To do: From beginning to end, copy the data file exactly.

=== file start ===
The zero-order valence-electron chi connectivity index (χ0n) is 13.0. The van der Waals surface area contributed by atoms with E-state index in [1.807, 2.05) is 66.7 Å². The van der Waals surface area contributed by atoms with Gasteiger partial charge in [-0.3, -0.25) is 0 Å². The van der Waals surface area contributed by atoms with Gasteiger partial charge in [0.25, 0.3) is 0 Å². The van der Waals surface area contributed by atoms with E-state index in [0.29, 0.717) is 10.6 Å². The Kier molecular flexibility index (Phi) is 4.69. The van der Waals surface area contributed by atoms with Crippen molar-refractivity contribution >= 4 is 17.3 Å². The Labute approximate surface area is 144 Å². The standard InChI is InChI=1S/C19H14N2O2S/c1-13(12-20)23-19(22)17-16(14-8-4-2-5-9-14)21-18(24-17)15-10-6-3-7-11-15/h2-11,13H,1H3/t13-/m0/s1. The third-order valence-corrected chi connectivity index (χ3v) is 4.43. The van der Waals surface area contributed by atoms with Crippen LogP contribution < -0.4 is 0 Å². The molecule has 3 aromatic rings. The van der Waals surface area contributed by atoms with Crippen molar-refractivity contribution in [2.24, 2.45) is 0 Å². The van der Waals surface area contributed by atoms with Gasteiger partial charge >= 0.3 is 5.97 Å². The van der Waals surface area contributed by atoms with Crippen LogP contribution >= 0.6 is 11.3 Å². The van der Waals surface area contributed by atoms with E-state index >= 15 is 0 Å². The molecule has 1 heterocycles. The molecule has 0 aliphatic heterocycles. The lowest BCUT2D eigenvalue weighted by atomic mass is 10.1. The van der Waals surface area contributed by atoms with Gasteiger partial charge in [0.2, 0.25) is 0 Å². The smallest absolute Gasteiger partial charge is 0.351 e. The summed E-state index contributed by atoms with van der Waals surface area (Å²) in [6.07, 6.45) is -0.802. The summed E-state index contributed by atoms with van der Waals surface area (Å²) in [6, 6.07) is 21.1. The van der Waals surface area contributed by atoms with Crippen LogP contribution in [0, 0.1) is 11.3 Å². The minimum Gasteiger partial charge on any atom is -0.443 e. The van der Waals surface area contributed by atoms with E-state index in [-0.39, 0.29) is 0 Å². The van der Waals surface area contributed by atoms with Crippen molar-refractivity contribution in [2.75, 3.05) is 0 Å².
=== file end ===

The zero-order valence-electron chi connectivity index (χ0n) is 13.0. The van der Waals surface area contributed by atoms with E-state index in [1.807, 2.05) is 66.7 Å². The van der Waals surface area contributed by atoms with Gasteiger partial charge in [-0.3, -0.25) is 0 Å². The van der Waals surface area contributed by atoms with Gasteiger partial charge in [0.25, 0.3) is 0 Å². The van der Waals surface area contributed by atoms with E-state index in [0.29, 0.717) is 10.6 Å². The Kier molecular flexibility index (Phi) is 4.69. The van der Waals surface area contributed by atoms with Crippen molar-refractivity contribution >= 4 is 17.3 Å². The Labute approximate surface area is 144 Å². The standard InChI is InChI=1S/C19H14N2O2S/c1-13(12-20)23-19(22)17-16(14-8-4-2-5-9-14)21-18(24-17)15-10-6-3-7-11-15/h2-11,13H,1H3/t13-/m0/s1. The third-order valence-corrected chi connectivity index (χ3v) is 4.43. The van der Waals surface area contributed by atoms with Crippen LogP contribution < -0.4 is 0 Å². The molecule has 3 aromatic rings. The van der Waals surface area contributed by atoms with Crippen molar-refractivity contribution in [2.24, 2.45) is 0 Å². The van der Waals surface area contributed by atoms with Gasteiger partial charge >= 0.3 is 5.97 Å². The van der Waals surface area contributed by atoms with Crippen LogP contribution >= 0.6 is 11.3 Å². The van der Waals surface area contributed by atoms with E-state index >= 15 is 0 Å². The molecule has 1 heterocycles. The molecule has 0 aliphatic heterocycles. The lowest BCUT2D eigenvalue weighted by atomic mass is 10.1. The van der Waals surface area contributed by atoms with Gasteiger partial charge in [0.2, 0.25) is 0 Å². The smallest absolute Gasteiger partial charge is 0.351 e. The summed E-state index contributed by atoms with van der Waals surface area (Å²) in [6.07, 6.45) is -0.802. The summed E-state index contributed by atoms with van der Waals surface area (Å²) in [6, 6.07) is 21.1. The van der Waals surface area contributed by atoms with Crippen LogP contribution in [0, 0.1) is 11.3 Å². The minimum Gasteiger partial charge on any atom is -0.443 e. The van der Waals surface area contributed by atoms with E-state index in [-0.39, 0.29) is 0 Å². The van der Waals surface area contributed by atoms with Crippen molar-refractivity contribution in [2.75, 3.05) is 0 Å².